Philip Turner's 66-footer Alive claimed an unopposed line honours victory in the Club Marine Brisbane to Keppel Tropical Yacht Race trophy cabinet.
Philip Turner's 66-footer Alive claimed an unopposed line honours victory in the Club Marine Brisbane to Keppel Tropical Yacht Race trophy cabinet. ROK010815alive

Alive smokes the Brisbane to Keppel Yacht Race

UPDATE 4.06PM: THE 9th edition of the Club Marine Brisbane to Keppel Race is the second slowest on record in terms of line honours and the boat furthest back, Philip Bell's Olsen 40 called She, is not long past the halfway mark in the 348 nautical mile race.

Phil Turner's Alive was guided by a full moon to the finish in the very early hours of this morning and recorded an elapsed course time of 1 day 13 hours 29 minutes. Back in the inaugural race in 2007 Peter Goldsworthy's VO60 Getaway-Sailing set a start-up course time of 1 day 14 hours 15 minutes.

Second finisher was Peter Harburg's Juan K Black Jack at 5.13am this morning.

Sam Haynes' latest Celestial, a TP52, finished third over the line at 1.49pm this afternoon, leaving 21 yachts still racing north from Moreton Bay to Keppel Bay south of Yeppoon.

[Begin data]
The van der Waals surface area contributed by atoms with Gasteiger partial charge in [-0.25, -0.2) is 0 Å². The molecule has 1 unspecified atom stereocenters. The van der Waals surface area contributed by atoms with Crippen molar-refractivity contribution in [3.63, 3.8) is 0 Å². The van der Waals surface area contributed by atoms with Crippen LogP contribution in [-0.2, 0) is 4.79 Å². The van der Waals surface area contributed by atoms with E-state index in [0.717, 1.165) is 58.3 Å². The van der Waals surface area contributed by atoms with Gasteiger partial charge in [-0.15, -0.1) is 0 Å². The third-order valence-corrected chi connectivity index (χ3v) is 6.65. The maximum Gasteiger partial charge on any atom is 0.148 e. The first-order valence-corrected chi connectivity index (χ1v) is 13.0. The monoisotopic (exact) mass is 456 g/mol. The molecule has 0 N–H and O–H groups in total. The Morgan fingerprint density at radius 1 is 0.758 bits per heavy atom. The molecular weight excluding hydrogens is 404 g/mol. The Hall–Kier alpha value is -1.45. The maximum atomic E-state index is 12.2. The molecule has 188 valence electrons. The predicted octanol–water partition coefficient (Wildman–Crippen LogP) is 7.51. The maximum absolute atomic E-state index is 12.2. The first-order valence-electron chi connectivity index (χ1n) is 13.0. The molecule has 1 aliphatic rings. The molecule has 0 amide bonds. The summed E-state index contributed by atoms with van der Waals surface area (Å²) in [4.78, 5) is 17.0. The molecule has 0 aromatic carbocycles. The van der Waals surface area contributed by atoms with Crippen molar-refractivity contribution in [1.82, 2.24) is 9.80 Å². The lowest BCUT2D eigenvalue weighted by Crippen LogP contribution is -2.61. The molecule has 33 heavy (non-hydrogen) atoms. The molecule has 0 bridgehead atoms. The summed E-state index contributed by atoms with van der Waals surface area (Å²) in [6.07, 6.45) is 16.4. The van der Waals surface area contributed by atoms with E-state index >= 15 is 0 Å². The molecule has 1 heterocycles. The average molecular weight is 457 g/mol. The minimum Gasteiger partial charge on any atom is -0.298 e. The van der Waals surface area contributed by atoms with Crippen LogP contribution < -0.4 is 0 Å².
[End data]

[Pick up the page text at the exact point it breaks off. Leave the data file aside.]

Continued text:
EARLIER: Under a bright blue moon and still with wind on their side, Philip Turner's 66-footer Alive claimed an unopposed line honours victory and may have also cleaned out the Club Marine Brisbane to Keppel Tropical Yacht Race trophy cabinet.

The 14-person crew aboard the Derwent Sailing Squadron registered boat finished the 348 nautical mile running and reaching race from Moreton Bay to Keppel Bay at 12.29am this morning in a 6-knot southerly.

It is the Reichel-Pugh design's third line honours win in nine Keppel races and first for skipper Duncan Hine and his team.

On corrected time, the standings have Alive provisionally leading IRC overall and division 1, ORCi and PHS overall and division 1.

Mooloolaba-based navigator David Turton said their early winning move was overhauling Peter Harburg's Black Jack in Moreton Bay,

"The weather was always going to mean the rich got richer; being in front meant getting the first chance at everything. This boat also goes very well in light VMG running conditions, in that 6-8 knot range which is rare to get. It really lights up.

"Keeping an eye on the tracker and the other boats meant we could see the angles behind as we tried to stay north of the ridge line. We made some pretty made big moves north to stay on the right side of it," Turton added.



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